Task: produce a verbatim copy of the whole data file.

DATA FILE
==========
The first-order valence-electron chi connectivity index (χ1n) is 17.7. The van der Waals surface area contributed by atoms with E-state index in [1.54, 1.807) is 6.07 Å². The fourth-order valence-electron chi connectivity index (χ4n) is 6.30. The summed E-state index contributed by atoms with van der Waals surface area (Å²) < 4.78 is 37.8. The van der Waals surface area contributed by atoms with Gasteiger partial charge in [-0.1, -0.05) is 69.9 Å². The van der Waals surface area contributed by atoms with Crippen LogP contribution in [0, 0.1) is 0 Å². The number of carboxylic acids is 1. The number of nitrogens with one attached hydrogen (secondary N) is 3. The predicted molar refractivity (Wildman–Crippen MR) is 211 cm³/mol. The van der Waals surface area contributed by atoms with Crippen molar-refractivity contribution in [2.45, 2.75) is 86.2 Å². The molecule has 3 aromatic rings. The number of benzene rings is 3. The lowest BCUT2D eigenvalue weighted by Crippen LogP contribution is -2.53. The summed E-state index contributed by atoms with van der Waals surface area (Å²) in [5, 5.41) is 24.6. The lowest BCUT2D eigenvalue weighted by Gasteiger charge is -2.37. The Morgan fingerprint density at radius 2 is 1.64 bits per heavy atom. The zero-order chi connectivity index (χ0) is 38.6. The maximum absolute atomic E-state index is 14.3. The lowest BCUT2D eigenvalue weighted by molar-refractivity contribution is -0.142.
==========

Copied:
The first-order valence-electron chi connectivity index (χ1n) is 17.7. The van der Waals surface area contributed by atoms with E-state index in [1.54, 1.807) is 6.07 Å². The fourth-order valence-electron chi connectivity index (χ4n) is 6.30. The summed E-state index contributed by atoms with van der Waals surface area (Å²) < 4.78 is 37.8. The van der Waals surface area contributed by atoms with Gasteiger partial charge in [-0.1, -0.05) is 69.9 Å². The van der Waals surface area contributed by atoms with Crippen LogP contribution in [0, 0.1) is 0 Å². The number of carboxylic acids is 1. The number of nitrogens with one attached hydrogen (secondary N) is 3. The predicted molar refractivity (Wildman–Crippen MR) is 211 cm³/mol. The van der Waals surface area contributed by atoms with Crippen molar-refractivity contribution in [2.45, 2.75) is 86.2 Å². The molecule has 3 aromatic rings. The number of benzene rings is 3. The lowest BCUT2D eigenvalue weighted by Crippen LogP contribution is -2.53. The summed E-state index contributed by atoms with van der Waals surface area (Å²) in [5, 5.41) is 24.6. The lowest BCUT2D eigenvalue weighted by Gasteiger charge is -2.37. The Morgan fingerprint density at radius 2 is 1.64 bits per heavy atom. The zero-order chi connectivity index (χ0) is 38.6. The maximum absolute atomic E-state index is 14.3. The lowest BCUT2D eigenvalue weighted by molar-refractivity contribution is -0.142.